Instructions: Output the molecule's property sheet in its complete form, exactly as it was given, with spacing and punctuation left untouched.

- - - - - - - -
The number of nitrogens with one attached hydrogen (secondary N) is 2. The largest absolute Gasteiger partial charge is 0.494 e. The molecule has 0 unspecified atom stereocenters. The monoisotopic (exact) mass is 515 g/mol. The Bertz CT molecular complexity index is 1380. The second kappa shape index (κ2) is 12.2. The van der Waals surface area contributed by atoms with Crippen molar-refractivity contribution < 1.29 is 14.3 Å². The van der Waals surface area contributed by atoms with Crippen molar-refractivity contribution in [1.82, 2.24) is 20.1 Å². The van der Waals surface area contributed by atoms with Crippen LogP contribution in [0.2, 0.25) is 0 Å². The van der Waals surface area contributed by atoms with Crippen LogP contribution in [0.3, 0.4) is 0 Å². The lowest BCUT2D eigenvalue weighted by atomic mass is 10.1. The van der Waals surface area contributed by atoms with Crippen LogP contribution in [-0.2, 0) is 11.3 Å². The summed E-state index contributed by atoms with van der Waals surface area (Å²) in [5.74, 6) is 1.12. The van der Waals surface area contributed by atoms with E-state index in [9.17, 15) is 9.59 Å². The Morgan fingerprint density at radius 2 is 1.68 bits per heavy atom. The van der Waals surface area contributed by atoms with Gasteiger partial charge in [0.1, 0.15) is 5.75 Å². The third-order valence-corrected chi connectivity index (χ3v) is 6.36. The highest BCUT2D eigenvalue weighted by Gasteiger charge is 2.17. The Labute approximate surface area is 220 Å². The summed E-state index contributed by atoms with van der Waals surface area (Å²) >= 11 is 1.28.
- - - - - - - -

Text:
The number of nitrogens with one attached hydrogen (secondary N) is 2. The largest absolute Gasteiger partial charge is 0.494 e. The molecule has 0 unspecified atom stereocenters. The monoisotopic (exact) mass is 515 g/mol. The Bertz CT molecular complexity index is 1380. The second kappa shape index (κ2) is 12.2. The van der Waals surface area contributed by atoms with Crippen molar-refractivity contribution < 1.29 is 14.3 Å². The van der Waals surface area contributed by atoms with Crippen molar-refractivity contribution in [1.82, 2.24) is 20.1 Å². The van der Waals surface area contributed by atoms with Crippen LogP contribution in [0.2, 0.25) is 0 Å². The van der Waals surface area contributed by atoms with Crippen LogP contribution in [0.3, 0.4) is 0 Å². The lowest BCUT2D eigenvalue weighted by atomic mass is 10.1. The van der Waals surface area contributed by atoms with Crippen LogP contribution in [-0.2, 0) is 11.3 Å². The summed E-state index contributed by atoms with van der Waals surface area (Å²) in [5.74, 6) is 1.12. The van der Waals surface area contributed by atoms with E-state index in [9.17, 15) is 9.59 Å². The Morgan fingerprint density at radius 2 is 1.68 bits per heavy atom. The van der Waals surface area contributed by atoms with Gasteiger partial charge in [0.1, 0.15) is 5.75 Å². The third-order valence-corrected chi connectivity index (χ3v) is 6.36. The highest BCUT2D eigenvalue weighted by Gasteiger charge is 2.17. The Labute approximate surface area is 220 Å². The summed E-state index contributed by atoms with van der Waals surface area (Å²) >= 11 is 1.28.